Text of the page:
Identifying Fraudulent Saffron Using UHPLC–HRMS/MS and Metabolomics

Apr 11, 2017
Volume 13, Issue 5, pg 10

Photo Credit: YulliaHolovchenko/Shutterstock.comResearchers from the University of Chemistry and Technology in Prague, Czech Republic, have developed a saffron authentication process based on ultrahigh-performance liquid chromatography coupled to high resolution tandem mass spectrometry (UHPLC–HRMS/MS) and multivariate data analysis (1).

As one of the oldest and most expensive spices, saffron is a very enticing target for fraudulent activities. Rare and exotic with a complex production process that varies considerably dependent upon the production region, small amounts of saffron can be sold for a high price. In particular, Spanish saffron is highly sought after, a problem highlighted in the 2011 “saffron scandal”, which revealed that barely one percent of saffron labelled as “Spanish” was actually grown in Spain (2). Other types of saffron are also susceptible with a recent review identifying saffron as the fourth most commonly fraudulent food stuff (3). 

Identifying the geographical origin of saffron has commonly been carried out through target analysis of a specific marker such as amino acids (4) or utilized stable isotope analysis (5), however, none of these methods employed a metabolomics approach and as such they relied on a generic extraction procedure. The aim of the current research was to investigate the suitability of metabolic fingerprinting using UHPLC–HRMS/MS to authenticate saffron sample origins and their respective harvest years.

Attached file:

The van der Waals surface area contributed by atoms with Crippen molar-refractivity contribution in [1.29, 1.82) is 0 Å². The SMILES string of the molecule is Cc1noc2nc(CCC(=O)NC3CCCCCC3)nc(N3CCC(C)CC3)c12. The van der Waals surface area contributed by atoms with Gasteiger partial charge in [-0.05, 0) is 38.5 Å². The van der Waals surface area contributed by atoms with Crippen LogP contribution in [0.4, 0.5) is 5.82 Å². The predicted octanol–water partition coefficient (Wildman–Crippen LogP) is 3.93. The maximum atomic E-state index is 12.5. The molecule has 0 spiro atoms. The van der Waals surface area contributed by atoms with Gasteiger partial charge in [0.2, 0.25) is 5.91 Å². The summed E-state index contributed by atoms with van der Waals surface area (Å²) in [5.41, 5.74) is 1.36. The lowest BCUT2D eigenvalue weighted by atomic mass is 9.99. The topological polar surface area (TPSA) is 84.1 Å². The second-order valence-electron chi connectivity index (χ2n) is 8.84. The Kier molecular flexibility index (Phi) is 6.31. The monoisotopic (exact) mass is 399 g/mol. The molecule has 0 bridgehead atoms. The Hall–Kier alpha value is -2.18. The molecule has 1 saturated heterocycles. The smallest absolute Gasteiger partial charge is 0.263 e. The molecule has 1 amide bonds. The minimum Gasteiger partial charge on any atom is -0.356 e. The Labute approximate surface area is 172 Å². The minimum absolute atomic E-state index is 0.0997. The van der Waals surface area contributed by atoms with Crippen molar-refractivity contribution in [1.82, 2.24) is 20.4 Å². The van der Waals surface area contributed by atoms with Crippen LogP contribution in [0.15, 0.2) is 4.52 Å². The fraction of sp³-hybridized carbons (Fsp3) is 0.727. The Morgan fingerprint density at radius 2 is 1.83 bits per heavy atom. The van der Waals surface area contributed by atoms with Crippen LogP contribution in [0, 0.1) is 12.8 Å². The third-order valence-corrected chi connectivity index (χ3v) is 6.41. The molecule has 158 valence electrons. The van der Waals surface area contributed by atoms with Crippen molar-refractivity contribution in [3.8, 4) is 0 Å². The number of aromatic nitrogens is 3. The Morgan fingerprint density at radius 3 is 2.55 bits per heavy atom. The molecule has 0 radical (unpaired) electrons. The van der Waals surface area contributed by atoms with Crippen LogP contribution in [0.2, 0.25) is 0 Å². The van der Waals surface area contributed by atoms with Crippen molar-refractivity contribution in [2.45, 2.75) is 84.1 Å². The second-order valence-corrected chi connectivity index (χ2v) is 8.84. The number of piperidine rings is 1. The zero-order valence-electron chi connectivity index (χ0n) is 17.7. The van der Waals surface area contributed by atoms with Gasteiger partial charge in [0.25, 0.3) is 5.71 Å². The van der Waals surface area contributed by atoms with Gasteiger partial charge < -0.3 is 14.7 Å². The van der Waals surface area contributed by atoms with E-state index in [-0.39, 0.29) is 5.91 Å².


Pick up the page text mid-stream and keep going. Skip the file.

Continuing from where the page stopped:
Results indicated untargeted metabolic fingerprinting employing UHPLC–HRMS/MS merged with chemometrics was a formidable tool for saffron origin scrutiny, providing sufficient information to distinguish saffron origin using positive ionization data. The method also showed promise when used to distinguish harvest year using negative ionization data.  — L.B.


  1. J. Rubert, O. Lacina, M. Zachariasova, and J. Hajslova, Food Chem. 204, 201–209 (2016).
  2. J.C. Moore, J. Spink, and M. Lipp, J. Food Sci. 77, 118–126 (2012).
  3. M. Hickman, Something smells odd in the lucrative world of saffron (The Independent, 2011)
  4. C. Priscila del Campo et al., Food Chem. 114, 1542–1548 (2009).
  5. L. Maggi et al., Food Chem. 128, 543–548 (2011).
  6. A. Yilmaz et al., Metabolomics 6, 511–517 (2010).
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